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Internship in Cambodia (Week 3)

Posted by Shannon Morton '17

January 05, 2017

Category: Student Blogs


Cambodia_Week3_FRIDAY-6.jpgMerry Christmas!!  

At work this week, Diane and I prepared and hosted a grantwriting  seminar. We focused on how to finding and  emphasizing common values with the donor and being clear  and concise about what will be accomplished and why. The  idea is that by teaching the process instead of writing the grant,  they will have someone to write grants even when volunteers  aren't around. Funding seems to be a big issue, as it is with any  organization. I spent the rest of the week searching for potential  grants to apply to and organizations to solicit. 

Wednesday, at the volunteer house, they hosted a Christmas  dinner for us. I slacked off from work and took the morning to  do some Christmas shopping in the market. I made  pomegranate salsa to contribute to the dinner because I knew  the main ingredients- cilantro, lime, and onion- would be  readily available since I have never had a meal here without  them. As it turned out, the tortilla chips were what was difficult  to find. We ended up finding a pretty western grocery store  though that had chips and syrup! Pancake Friday just got so  much better! 

Cambodia_Week3_FRIDAY-17.jpgI was so excited for  Christmas dinner that I was  the first person downstairs.  Mr. D had decorated and  was playing Christmas  music. We had turkey with  gravy, kabobs, broccoli, and  salad. Everything was so  good. I think it was the first  time I was truly full since  being here. Everyone sat  around, mostly telling stories  of traveling- either places  they had been or, more  often, places they wanted to  go.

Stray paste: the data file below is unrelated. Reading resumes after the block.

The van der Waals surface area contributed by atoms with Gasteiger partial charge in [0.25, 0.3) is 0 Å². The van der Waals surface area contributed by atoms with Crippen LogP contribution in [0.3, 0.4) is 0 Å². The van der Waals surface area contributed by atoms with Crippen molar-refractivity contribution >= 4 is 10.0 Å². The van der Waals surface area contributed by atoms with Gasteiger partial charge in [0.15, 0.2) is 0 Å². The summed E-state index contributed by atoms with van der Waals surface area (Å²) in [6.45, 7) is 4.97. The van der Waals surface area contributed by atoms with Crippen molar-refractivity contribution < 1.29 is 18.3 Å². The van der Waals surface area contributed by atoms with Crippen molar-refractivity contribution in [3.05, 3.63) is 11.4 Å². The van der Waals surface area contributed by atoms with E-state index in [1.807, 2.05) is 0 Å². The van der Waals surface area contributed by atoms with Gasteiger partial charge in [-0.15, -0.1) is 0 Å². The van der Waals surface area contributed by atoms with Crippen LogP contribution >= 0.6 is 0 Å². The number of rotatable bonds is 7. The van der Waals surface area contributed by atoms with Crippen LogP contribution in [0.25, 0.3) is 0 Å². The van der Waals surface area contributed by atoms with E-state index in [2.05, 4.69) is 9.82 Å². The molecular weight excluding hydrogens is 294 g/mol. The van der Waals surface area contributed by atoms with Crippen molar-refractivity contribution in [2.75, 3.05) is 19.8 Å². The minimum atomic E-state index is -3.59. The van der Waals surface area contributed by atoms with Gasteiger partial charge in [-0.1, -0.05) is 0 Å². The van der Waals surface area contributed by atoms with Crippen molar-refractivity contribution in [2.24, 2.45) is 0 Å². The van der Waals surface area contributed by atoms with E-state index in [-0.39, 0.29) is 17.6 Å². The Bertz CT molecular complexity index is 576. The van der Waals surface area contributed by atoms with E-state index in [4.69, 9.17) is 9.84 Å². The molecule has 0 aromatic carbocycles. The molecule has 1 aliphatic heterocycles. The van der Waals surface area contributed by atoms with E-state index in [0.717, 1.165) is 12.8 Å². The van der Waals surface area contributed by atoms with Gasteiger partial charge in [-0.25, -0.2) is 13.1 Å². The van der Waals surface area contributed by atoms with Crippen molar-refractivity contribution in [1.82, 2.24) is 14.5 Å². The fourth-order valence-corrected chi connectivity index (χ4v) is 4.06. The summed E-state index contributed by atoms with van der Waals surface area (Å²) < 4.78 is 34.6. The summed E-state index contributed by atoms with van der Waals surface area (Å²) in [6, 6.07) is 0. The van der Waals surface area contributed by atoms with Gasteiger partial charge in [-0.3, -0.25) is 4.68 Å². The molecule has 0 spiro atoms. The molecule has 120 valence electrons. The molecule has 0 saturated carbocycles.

Over the weekend, I went to Siem Reap. This is the  province with Angkor Wat, which is by far the most visited  place in Cambodia with about 2 million visitors a year. It  hasn't quite made the list of Seven Wonders of the World,  although I think there is a campaign. It is, however, the  largest religious monument in the world and a national  symbol of Cambodia, as evidenced by the Cambodian flag.  The temple was built in the 12th century, when the Khmer  Empire was in its prime. It is said to have survived the  Khmer Rouge regime because they were too superstitious to  destroy it, despite destroying many other temples in the  country.

Angkor Wat is actually only one  of a huge array of temples in the  area. I have been told many times  over that two days was not  enough to see all the temples, but  that was all I had.

 


Catawba senior Shannon Morton of Millington, Md. is a double major in Economics & Finance and Accounting.  An honors student, she is working on a thesis on microfinance and economic development with Dr. Eric Hake, professor of economics and chair of the Department of Business, serving as the chair for her thesis committee, along with Drs. Norris Feeney (professor of politics) and Buster Smith (professor of sociology). In the summer, Shannon mentioned to Dr. Hake that she wanted to pursue international travel associated with her honors thesis in order to do research.  She researched, found, and applied for a program entitled UBELONG on her own.  The Ketner School of Business and Honors program provided her with some financial support and her international experience in Cambodia began on December 4 and will continue through January 14.